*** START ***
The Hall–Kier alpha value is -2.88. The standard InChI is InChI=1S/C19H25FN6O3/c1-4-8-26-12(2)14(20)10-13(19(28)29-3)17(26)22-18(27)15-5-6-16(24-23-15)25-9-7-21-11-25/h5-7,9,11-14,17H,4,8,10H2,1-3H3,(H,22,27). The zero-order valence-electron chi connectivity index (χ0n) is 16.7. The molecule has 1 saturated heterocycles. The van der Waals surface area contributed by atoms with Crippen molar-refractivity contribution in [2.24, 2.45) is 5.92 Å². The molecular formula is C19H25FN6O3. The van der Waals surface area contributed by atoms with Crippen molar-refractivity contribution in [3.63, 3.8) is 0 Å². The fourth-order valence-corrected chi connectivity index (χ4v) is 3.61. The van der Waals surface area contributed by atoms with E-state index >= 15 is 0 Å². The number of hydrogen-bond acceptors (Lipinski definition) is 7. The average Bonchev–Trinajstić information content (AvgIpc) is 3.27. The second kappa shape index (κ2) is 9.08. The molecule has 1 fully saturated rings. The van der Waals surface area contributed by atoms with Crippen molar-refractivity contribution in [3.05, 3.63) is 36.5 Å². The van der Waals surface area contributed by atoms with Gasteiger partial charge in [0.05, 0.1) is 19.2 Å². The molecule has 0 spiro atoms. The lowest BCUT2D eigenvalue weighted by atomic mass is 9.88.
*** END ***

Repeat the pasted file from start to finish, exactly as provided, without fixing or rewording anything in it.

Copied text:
The Hall–Kier alpha value is -2.88. The standard InChI is InChI=1S/C19H25FN6O3/c1-4-8-26-12(2)14(20)10-13(19(28)29-3)17(26)22-18(27)15-5-6-16(24-23-15)25-9-7-21-11-25/h5-7,9,11-14,17H,4,8,10H2,1-3H3,(H,22,27). The zero-order valence-electron chi connectivity index (χ0n) is 16.7. The molecule has 1 saturated heterocycles. The van der Waals surface area contributed by atoms with Crippen molar-refractivity contribution in [2.24, 2.45) is 5.92 Å². The molecular formula is C19H25FN6O3. The van der Waals surface area contributed by atoms with Crippen molar-refractivity contribution in [3.63, 3.8) is 0 Å². The fourth-order valence-corrected chi connectivity index (χ4v) is 3.61. The van der Waals surface area contributed by atoms with E-state index >= 15 is 0 Å². The number of hydrogen-bond acceptors (Lipinski definition) is 7. The average Bonchev–Trinajstić information content (AvgIpc) is 3.27. The second kappa shape index (κ2) is 9.08. The molecule has 1 fully saturated rings. The van der Waals surface area contributed by atoms with Crippen molar-refractivity contribution in [3.05, 3.63) is 36.5 Å². The van der Waals surface area contributed by atoms with Gasteiger partial charge in [0.05, 0.1) is 19.2 Å². The molecule has 0 spiro atoms. The lowest BCUT2D eigenvalue weighted by atomic mass is 9.88.